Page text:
The medical community promotes getting a flu shot, which is the proven best way to avoid getting the flu or at least decrease the severity of the illness. But it turns out that for too many in that community, it’s do as I say, not as I do.

Fewer than 60 percent of employees at nine New Jersey hospitals got flu shots during the 2016-17 flu season, according to data released last month by the Centers for Medicare and Medicaid Services. At six other hospitals in the state, between 60 and 75 percent of employees got flu shots.

This is an unacceptable compliance rate because influenza is a deadly threat to patients who are children, seniors and those already weakened by illness. Flu is easily spread through droplets in the air or by direct contact on surfaces.

This year is the worst for influenza in nearly a decade, with more than 14,000 New Jersey cases identified by lab tests and many more untested. By the end of February, flu had killed more than 114 children nationwide this season.

Flu shots for all health-provider employees protect not just patients but the workers themselves, their families and friends. Given the overwhelming benefit, even the good programs at some South Jersey hospitals that achieve 88 percent vaccination rates are insufficient.

Inspira Health Network has taken the right approach with a strong flu vaccination mandate at its three South Jersey hospitals. As a result, the vaccination rate at Inspira Vineland increased from 45 percent last year to 99 percent this year.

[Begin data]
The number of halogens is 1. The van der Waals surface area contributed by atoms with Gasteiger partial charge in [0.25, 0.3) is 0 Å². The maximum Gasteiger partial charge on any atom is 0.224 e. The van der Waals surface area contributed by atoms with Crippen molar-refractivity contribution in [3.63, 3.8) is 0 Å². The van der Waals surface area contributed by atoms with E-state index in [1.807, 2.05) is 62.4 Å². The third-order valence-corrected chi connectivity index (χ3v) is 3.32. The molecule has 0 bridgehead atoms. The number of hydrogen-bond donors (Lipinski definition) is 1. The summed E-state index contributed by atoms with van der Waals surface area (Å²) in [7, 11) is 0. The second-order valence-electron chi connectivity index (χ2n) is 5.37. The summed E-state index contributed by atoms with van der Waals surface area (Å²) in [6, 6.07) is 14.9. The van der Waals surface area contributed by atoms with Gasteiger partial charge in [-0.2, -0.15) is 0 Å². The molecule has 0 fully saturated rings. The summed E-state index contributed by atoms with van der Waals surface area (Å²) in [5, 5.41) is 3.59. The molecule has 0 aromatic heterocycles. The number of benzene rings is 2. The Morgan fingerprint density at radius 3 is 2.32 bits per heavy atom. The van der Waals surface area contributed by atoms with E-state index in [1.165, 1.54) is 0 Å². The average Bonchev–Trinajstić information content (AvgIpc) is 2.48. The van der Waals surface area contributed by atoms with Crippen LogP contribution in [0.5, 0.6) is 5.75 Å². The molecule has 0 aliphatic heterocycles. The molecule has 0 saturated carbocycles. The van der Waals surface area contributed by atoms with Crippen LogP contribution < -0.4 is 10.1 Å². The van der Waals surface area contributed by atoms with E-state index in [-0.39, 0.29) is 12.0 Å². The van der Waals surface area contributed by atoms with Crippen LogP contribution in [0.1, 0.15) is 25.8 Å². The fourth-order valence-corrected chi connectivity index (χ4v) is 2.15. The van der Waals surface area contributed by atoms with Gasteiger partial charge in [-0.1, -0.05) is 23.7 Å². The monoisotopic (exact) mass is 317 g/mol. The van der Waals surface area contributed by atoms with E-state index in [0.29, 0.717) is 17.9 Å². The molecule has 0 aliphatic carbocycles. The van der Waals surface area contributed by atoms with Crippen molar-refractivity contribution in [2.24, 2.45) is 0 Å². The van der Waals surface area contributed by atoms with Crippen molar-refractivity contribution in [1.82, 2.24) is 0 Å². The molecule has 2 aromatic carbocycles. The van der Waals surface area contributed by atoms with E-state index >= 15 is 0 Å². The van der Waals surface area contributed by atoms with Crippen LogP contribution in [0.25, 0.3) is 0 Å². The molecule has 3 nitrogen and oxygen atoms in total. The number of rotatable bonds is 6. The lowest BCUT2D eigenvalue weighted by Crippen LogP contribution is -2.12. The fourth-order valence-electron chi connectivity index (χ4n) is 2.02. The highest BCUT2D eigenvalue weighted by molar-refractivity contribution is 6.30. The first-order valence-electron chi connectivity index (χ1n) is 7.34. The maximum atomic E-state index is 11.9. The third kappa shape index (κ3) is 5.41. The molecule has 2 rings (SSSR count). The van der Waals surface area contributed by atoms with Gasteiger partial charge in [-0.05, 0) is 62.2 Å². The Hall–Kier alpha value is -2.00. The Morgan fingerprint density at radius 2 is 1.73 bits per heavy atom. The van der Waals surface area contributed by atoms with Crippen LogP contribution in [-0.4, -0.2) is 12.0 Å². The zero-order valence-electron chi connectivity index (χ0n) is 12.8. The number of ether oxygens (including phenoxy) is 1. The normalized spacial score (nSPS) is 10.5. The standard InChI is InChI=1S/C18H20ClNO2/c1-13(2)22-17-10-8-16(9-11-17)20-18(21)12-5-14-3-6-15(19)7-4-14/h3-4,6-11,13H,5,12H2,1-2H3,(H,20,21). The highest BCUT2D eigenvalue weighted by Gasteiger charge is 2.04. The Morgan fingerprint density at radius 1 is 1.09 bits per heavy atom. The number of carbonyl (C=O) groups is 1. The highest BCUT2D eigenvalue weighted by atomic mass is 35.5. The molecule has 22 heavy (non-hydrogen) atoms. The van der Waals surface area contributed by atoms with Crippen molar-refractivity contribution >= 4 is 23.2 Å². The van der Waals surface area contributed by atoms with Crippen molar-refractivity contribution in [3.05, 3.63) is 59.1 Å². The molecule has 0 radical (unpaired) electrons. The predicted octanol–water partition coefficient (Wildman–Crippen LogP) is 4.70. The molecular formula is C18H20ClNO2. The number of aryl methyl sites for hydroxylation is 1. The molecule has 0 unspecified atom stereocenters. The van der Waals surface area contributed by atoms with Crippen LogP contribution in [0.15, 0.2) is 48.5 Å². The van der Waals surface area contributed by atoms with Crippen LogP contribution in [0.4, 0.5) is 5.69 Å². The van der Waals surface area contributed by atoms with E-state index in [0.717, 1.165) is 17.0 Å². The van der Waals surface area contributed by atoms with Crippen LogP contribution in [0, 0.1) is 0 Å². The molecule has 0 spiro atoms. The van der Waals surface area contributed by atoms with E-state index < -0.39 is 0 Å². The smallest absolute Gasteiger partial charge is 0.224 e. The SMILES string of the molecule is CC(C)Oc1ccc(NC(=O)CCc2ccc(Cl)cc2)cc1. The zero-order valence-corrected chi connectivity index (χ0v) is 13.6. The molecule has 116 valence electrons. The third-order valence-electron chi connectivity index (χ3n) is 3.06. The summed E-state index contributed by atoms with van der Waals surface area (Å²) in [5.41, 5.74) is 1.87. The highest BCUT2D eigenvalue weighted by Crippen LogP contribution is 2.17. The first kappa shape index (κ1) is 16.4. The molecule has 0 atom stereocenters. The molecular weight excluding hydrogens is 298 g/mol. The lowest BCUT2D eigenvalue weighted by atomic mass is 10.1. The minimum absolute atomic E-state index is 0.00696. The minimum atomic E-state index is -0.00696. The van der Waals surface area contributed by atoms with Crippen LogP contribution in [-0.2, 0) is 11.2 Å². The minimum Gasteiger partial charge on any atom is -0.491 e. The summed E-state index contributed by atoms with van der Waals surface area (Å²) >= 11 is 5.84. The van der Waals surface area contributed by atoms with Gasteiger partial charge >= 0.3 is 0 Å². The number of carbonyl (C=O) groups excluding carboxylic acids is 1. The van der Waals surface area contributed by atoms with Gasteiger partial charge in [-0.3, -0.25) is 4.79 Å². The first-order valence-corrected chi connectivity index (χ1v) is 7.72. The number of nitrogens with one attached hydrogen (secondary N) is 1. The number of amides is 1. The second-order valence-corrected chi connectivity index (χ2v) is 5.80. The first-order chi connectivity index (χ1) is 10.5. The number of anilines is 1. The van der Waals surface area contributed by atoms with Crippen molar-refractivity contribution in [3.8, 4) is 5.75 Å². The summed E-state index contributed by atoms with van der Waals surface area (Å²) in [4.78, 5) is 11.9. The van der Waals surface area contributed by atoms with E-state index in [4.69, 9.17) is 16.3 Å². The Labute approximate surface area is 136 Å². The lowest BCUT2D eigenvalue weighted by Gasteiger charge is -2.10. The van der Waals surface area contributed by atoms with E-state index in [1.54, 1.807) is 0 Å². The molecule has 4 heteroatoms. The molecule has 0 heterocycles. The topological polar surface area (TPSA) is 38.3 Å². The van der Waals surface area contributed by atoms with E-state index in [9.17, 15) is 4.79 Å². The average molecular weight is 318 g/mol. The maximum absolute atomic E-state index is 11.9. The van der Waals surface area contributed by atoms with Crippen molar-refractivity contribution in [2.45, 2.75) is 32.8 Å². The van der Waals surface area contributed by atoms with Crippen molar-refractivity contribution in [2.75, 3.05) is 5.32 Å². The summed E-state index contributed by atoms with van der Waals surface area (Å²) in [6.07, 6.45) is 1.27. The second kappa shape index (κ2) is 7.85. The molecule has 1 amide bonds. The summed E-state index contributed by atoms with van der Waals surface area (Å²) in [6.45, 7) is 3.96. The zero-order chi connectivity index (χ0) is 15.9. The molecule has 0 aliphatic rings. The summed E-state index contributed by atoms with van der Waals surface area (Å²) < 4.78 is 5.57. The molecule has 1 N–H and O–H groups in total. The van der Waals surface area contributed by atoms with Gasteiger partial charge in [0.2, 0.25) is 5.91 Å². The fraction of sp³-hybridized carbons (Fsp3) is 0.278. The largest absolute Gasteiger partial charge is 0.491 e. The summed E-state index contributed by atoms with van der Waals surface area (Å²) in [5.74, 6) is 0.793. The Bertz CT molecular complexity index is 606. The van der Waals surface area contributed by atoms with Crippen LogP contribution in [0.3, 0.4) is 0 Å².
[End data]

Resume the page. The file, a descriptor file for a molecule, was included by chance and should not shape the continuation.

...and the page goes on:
We think all hospitals will be achieving similar rates soon, as the vaccination mandate continues to spread and attains nationwide acceptance as a best practice.

Mandating flu shots briefly became an issue last fall when a large Midwest system, Essentia Health, mandated vaccinations and fired 69 employees who didn’t comply or qualify for a rare exemption. Of the system’s 13,900 employees, 99.5 percent got flu shots.

The firings by Essentia have been the subject of a lawsuit and union grievances by the Minnesota Nurses Association. But the health system’s flu shot policy is very similar to that of the highly regarded Johns Hopkins All Children’s Hospital.

Johns Hopkins says “voluntary programs have not been effective at significantly increasing vaccination rates” and that wearing face masks and washing hands is not as effective as vaccination.

The hospital requires everyone on each campus to be vaccinated unless they get a rare medical exemption (a severe allergy to the vaccine, for example) or religious exemption. Employees who fail to comply are put on unpaid leave for three days and if still unvaccinated at the end of that time are considered to have resigned. Unvaccinated non-employed medical personnel lose their staff privileges and volunteers, students and others are barred from all facilities.

Johns Hopkins requires the very few who qualify for exemptions to wear a surgical mask whenever they enter a patient’s room or come within 6 feet of a patient.

This is how it should be everywhere. Flu vaccination should simply be a requirement for being part of a care-providing organization. That will provide the best protection against influenza and set a good example for the public, which could use some encouragement to increase its vaccination rate.